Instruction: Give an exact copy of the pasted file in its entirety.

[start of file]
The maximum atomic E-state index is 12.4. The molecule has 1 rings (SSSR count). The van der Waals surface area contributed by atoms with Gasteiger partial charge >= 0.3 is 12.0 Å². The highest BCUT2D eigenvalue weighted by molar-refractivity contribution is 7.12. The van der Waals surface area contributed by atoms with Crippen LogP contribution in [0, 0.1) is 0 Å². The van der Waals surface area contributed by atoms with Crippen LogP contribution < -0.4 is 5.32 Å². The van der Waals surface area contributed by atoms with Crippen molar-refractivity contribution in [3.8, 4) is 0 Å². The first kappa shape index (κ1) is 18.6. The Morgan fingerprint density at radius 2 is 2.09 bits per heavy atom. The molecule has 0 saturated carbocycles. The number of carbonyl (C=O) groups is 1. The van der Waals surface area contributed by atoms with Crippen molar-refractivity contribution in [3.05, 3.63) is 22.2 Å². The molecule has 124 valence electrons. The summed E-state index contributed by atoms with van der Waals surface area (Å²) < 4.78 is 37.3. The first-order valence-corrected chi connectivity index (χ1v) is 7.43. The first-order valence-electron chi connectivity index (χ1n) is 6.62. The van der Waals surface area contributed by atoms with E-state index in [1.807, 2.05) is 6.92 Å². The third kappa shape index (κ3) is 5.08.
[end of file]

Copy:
The maximum atomic E-state index is 12.4. The molecule has 1 rings (SSSR count). The van der Waals surface area contributed by atoms with Gasteiger partial charge >= 0.3 is 12.0 Å². The highest BCUT2D eigenvalue weighted by molar-refractivity contribution is 7.12. The van der Waals surface area contributed by atoms with Crippen LogP contribution in [0, 0.1) is 0 Å². The van der Waals surface area contributed by atoms with Crippen LogP contribution < -0.4 is 5.32 Å². The van der Waals surface area contributed by atoms with Crippen molar-refractivity contribution in [3.8, 4) is 0 Å². The first kappa shape index (κ1) is 18.6. The Morgan fingerprint density at radius 2 is 2.09 bits per heavy atom. The molecule has 0 saturated carbocycles. The number of carbonyl (C=O) groups is 1. The van der Waals surface area contributed by atoms with Crippen molar-refractivity contribution in [3.05, 3.63) is 22.2 Å². The molecule has 124 valence electrons. The summed E-state index contributed by atoms with van der Waals surface area (Å²) < 4.78 is 37.3. The first-order valence-corrected chi connectivity index (χ1v) is 7.43. The first-order valence-electron chi connectivity index (χ1n) is 6.62. The van der Waals surface area contributed by atoms with E-state index in [1.807, 2.05) is 6.92 Å². The third kappa shape index (κ3) is 5.08.